Where the GOP Presidential Candidates Stand on the Auto Industry
The Republican Party Platform has always talked about economic issues. It should be no surprise that industry comes up during debates and campaigns. The TPP (Trans-Pacific Partnership) has been scrutinized as something that could affect the auto industry. Yesterday we went over the stance that Democratic Presidential primary candidates were taking. Today we go over the GOP.
Last week the first question asked of the presidential candidates were asked during their debate was “whether trade deals have been good for the American workers.” Leading candidate Donald Trump has emphasized his business background when it comes to heavily criticizing what he sees as “disastrous trade deals” that he believes resulted in the loss of auto industry jobs that existed prior.
On the other hand, the remaining three GOP candidates, John Kasich, Marco Rubio and Ted Cruz remain in support of trade deals “on principle,” though they each even while acknowledging the voters’ concerns about the effects of such agreements. Cruz and Rubio advocate the 12-nation Trans-Pacific Partnership (TPP), which President Obama has said he wants Congress to ratify before he leaves office.
The Trans-Pacific Partnership is a trade agreement that allows foreign car companies to assemble cars in the United States. The parts can be designed, built and purchased in other countries, and as an incentive these companies work with reduced fees and taxes. “Made in America” is more like “Assembled in America.” The TPP rules apply to over 12 countries, including Japan and China.
Ohio Gov. John Kasich voted in 2000 to grant the “normal” trading privileges that allowed China to enter the World Trade Organization. Florida Sen. Marco Rubio twice voted in favor of giving President Obama the authority to negotiate trade agreements, including the Trans-Pacific Partnership. He believes that the trade deals provide “access to foreign markets.” Sen. Ted Cruz once voted in favor of presidential trade authority before reversing himself on the subsequent vote last year. Cruz now says he opposes the TPP.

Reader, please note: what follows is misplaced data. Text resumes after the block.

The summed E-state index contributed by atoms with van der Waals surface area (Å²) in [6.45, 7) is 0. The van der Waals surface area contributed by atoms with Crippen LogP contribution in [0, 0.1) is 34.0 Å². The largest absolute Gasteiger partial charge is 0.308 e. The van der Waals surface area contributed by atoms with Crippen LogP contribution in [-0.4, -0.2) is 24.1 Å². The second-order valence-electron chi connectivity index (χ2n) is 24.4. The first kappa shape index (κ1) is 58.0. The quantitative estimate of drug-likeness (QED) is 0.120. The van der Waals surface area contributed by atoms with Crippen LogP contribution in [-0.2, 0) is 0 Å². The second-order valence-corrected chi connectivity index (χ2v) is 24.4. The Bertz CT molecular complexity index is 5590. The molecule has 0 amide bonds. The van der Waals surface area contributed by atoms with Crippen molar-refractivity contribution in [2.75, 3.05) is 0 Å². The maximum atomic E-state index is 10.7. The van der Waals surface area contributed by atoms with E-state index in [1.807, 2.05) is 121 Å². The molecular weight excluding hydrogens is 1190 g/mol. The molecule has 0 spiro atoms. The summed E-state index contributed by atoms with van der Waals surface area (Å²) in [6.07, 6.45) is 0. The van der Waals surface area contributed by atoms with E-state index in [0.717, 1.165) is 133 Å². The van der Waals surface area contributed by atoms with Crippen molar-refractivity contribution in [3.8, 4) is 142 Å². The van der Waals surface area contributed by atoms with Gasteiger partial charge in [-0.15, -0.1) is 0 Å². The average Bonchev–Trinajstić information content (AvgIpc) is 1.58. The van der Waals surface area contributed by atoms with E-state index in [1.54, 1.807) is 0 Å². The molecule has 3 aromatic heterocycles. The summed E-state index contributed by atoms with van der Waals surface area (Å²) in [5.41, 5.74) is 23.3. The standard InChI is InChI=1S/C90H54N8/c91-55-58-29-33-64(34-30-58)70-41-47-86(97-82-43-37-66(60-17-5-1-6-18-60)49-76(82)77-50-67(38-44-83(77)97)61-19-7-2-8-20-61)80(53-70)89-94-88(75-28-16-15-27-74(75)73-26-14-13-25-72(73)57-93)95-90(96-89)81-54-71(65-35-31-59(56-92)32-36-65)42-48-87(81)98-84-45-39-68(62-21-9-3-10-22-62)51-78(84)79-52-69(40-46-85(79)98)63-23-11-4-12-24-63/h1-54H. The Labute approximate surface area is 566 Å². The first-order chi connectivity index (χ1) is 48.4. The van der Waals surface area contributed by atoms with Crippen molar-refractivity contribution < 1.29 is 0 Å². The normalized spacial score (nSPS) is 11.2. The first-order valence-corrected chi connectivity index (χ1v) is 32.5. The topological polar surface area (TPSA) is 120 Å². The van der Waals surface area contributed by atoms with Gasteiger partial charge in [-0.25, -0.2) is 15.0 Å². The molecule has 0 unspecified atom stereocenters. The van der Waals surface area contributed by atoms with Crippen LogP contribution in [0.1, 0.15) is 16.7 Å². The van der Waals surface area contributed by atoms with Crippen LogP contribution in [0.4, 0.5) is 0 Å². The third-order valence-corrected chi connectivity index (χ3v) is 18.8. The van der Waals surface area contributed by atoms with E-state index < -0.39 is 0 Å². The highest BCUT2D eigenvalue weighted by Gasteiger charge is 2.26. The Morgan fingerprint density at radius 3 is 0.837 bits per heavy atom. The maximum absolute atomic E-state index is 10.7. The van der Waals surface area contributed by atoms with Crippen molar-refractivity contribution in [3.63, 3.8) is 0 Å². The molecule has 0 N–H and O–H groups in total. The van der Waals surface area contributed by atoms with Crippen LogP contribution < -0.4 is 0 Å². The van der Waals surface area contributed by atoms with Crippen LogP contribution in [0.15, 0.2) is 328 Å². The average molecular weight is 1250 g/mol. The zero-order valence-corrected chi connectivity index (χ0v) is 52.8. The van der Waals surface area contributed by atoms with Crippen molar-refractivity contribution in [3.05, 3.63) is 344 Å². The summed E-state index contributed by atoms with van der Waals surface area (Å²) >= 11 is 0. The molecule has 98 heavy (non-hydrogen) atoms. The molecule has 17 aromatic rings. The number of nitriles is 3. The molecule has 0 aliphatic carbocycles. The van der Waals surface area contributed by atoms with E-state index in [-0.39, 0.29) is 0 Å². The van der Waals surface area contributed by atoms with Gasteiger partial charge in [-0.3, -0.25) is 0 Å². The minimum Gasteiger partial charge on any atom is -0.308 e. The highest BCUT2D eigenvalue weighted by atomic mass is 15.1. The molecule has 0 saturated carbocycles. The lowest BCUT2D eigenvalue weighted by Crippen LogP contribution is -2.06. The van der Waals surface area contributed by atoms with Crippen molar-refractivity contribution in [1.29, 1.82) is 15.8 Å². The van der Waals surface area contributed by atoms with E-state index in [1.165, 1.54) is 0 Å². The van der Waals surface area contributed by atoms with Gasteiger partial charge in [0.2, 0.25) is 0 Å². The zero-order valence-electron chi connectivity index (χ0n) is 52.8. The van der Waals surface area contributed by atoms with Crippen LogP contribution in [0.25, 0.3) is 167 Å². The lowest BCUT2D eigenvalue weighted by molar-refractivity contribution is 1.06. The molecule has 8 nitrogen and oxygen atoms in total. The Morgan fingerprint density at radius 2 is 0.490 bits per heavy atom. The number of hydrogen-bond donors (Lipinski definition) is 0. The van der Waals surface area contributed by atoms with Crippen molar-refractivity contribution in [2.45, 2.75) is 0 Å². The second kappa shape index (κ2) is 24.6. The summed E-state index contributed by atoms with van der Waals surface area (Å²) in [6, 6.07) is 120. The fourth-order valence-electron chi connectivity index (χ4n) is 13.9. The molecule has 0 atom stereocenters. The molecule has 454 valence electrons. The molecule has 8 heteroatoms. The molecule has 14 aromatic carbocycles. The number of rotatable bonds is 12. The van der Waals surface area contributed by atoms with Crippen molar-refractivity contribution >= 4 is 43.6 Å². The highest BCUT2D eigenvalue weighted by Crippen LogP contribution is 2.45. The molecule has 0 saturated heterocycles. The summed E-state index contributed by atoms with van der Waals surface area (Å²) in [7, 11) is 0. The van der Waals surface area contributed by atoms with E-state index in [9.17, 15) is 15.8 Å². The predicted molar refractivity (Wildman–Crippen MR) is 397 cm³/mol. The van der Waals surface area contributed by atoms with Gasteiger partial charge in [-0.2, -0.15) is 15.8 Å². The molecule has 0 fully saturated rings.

In the current presidential campaign, the TPP has been a huge point of contention. The automotive industry as one of the corner stone’s of American manufacturing and exports is practically on the line.
Considered the automotive capital of the US, Detroit was once home to 300,000 manufacturing jobs and that number has apparently declined to just 30,000 jobs.
U.S. Senator Ted Cruz placed all of the blame for that decline on Democrats (from CNN):
“Detroit is a great city with a manufacturing legacy that has been utterly decimated by 60 years of left wing policies. The automotive industry thrived until Democrats took power with weak crime policies and have driven people out.”
In his speech on the US auto industry and the alleged threats posed by foreign competition and outsourcing, Trump took the stance that if he were president, the Ford Motor Co. would not open any future plant in foreign counties. And he implied that was just the start for his negotiating better business deals in the U.S. and around the globe to create and save jobs.
“The American worker is being crushed” by trade, Trump wrote in on Op-Ed in USA Today:
“The situation is about to get drastically worse if the Trans-Pacific Partnership is not stopped. One of the first casualties of the TPP will be America’s auto industry.
Not unlike the Democratic candidates, it looks like all agree that the TPP is a lot of trouble for the auto industry and American manufacturing jobs in general. However, the issue remains the solution: ratify or cancel? Let us know what you think in the comments section below and voice your concerns on this year’s crop of candidates!
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